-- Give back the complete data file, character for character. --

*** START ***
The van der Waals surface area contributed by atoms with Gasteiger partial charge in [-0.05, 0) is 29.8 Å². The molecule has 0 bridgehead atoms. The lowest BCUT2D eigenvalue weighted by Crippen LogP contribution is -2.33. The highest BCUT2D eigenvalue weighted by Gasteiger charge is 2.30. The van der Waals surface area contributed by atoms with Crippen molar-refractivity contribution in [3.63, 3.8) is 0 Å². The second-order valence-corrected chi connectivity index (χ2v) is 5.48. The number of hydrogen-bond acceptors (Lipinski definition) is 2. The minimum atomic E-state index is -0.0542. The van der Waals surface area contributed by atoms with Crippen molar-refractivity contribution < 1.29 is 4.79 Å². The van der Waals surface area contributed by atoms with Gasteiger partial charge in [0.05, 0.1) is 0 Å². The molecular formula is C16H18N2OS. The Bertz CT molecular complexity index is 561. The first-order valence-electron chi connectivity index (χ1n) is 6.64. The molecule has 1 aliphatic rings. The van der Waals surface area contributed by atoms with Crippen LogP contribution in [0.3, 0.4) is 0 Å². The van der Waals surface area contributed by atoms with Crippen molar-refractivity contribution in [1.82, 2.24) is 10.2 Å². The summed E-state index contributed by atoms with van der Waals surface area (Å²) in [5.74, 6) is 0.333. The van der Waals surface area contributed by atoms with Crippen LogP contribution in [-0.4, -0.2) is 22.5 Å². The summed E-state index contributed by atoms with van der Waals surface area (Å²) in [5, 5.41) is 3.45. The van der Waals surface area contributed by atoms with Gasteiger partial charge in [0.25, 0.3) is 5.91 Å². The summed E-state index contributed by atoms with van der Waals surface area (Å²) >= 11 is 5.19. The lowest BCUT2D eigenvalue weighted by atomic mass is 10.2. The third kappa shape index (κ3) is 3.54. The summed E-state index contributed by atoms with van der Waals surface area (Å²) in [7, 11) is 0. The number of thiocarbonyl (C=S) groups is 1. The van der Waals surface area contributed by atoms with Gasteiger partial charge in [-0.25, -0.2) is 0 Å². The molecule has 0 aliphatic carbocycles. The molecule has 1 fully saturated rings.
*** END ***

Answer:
The van der Waals surface area contributed by atoms with Gasteiger partial charge in [-0.05, 0) is 29.8 Å². The molecule has 0 bridgehead atoms. The lowest BCUT2D eigenvalue weighted by Crippen LogP contribution is -2.33. The highest BCUT2D eigenvalue weighted by Gasteiger charge is 2.30. The van der Waals surface area contributed by atoms with Crippen molar-refractivity contribution in [3.63, 3.8) is 0 Å². The second-order valence-corrected chi connectivity index (χ2v) is 5.48. The number of hydrogen-bond acceptors (Lipinski definition) is 2. The minimum atomic E-state index is -0.0542. The van der Waals surface area contributed by atoms with Crippen molar-refractivity contribution < 1.29 is 4.79 Å². The van der Waals surface area contributed by atoms with Gasteiger partial charge in [0.05, 0.1) is 0 Å². The molecular formula is C16H18N2OS. The Bertz CT molecular complexity index is 561. The first-order valence-electron chi connectivity index (χ1n) is 6.64. The molecule has 1 aliphatic rings. The van der Waals surface area contributed by atoms with Crippen LogP contribution in [0.3, 0.4) is 0 Å². The van der Waals surface area contributed by atoms with Crippen molar-refractivity contribution in [1.82, 2.24) is 10.2 Å². The summed E-state index contributed by atoms with van der Waals surface area (Å²) in [5.74, 6) is 0.333. The van der Waals surface area contributed by atoms with Crippen LogP contribution in [-0.4, -0.2) is 22.5 Å². The summed E-state index contributed by atoms with van der Waals surface area (Å²) in [5, 5.41) is 3.45. The van der Waals surface area contributed by atoms with Gasteiger partial charge in [0.25, 0.3) is 5.91 Å². The summed E-state index contributed by atoms with van der Waals surface area (Å²) >= 11 is 5.19. The lowest BCUT2D eigenvalue weighted by atomic mass is 10.2. The third kappa shape index (κ3) is 3.54. The summed E-state index contributed by atoms with van der Waals surface area (Å²) in [7, 11) is 0. The number of thiocarbonyl (C=S) groups is 1. The van der Waals surface area contributed by atoms with Gasteiger partial charge in [-0.25, -0.2) is 0 Å². The molecule has 0 aliphatic carbocycles. The molecule has 1 fully saturated rings.